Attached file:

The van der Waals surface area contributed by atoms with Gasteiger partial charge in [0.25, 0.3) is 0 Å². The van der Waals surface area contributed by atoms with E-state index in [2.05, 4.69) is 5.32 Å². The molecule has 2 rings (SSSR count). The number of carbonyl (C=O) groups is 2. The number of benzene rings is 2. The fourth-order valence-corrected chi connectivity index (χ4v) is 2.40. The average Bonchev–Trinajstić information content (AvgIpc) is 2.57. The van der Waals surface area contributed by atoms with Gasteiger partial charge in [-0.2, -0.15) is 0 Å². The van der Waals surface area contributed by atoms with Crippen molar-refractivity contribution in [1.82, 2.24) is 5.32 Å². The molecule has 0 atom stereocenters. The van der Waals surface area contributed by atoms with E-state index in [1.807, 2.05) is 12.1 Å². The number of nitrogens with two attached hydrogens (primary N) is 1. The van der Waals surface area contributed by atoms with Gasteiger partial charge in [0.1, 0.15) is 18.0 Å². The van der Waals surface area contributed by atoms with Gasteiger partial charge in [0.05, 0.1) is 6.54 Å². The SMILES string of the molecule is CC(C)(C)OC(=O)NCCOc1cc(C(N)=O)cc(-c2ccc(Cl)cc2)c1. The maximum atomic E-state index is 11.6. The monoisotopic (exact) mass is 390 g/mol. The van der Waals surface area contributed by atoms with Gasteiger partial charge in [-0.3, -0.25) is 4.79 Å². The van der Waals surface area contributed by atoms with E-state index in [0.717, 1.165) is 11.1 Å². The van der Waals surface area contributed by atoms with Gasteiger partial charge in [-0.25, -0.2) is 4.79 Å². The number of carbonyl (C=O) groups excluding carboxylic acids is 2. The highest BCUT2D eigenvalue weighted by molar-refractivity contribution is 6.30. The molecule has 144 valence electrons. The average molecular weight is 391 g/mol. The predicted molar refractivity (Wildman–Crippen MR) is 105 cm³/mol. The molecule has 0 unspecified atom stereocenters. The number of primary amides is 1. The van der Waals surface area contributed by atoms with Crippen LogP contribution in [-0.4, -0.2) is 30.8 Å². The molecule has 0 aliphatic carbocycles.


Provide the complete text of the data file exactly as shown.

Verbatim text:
The van der Waals surface area contributed by atoms with Gasteiger partial charge in [0.25, 0.3) is 0 Å². The van der Waals surface area contributed by atoms with E-state index in [2.05, 4.69) is 5.32 Å². The molecule has 2 rings (SSSR count). The number of carbonyl (C=O) groups is 2. The number of benzene rings is 2. The fourth-order valence-corrected chi connectivity index (χ4v) is 2.40. The average Bonchev–Trinajstić information content (AvgIpc) is 2.57. The van der Waals surface area contributed by atoms with Gasteiger partial charge in [-0.2, -0.15) is 0 Å². The van der Waals surface area contributed by atoms with Crippen molar-refractivity contribution in [1.82, 2.24) is 5.32 Å². The molecule has 0 atom stereocenters. The van der Waals surface area contributed by atoms with E-state index in [1.807, 2.05) is 12.1 Å². The number of nitrogens with two attached hydrogens (primary N) is 1. The van der Waals surface area contributed by atoms with Gasteiger partial charge in [0.1, 0.15) is 18.0 Å². The van der Waals surface area contributed by atoms with Gasteiger partial charge in [0.05, 0.1) is 6.54 Å². The SMILES string of the molecule is CC(C)(C)OC(=O)NCCOc1cc(C(N)=O)cc(-c2ccc(Cl)cc2)c1. The maximum atomic E-state index is 11.6. The monoisotopic (exact) mass is 390 g/mol. The van der Waals surface area contributed by atoms with Gasteiger partial charge in [-0.3, -0.25) is 4.79 Å². The van der Waals surface area contributed by atoms with E-state index in [0.717, 1.165) is 11.1 Å². The van der Waals surface area contributed by atoms with Gasteiger partial charge in [-0.25, -0.2) is 4.79 Å². The number of carbonyl (C=O) groups excluding carboxylic acids is 2. The highest BCUT2D eigenvalue weighted by molar-refractivity contribution is 6.30. The molecule has 144 valence electrons. The average molecular weight is 391 g/mol. The predicted molar refractivity (Wildman–Crippen MR) is 105 cm³/mol. The molecule has 0 unspecified atom stereocenters. The number of primary amides is 1. The van der Waals surface area contributed by atoms with Crippen LogP contribution in [-0.4, -0.2) is 30.8 Å². The molecule has 0 aliphatic carbocycles.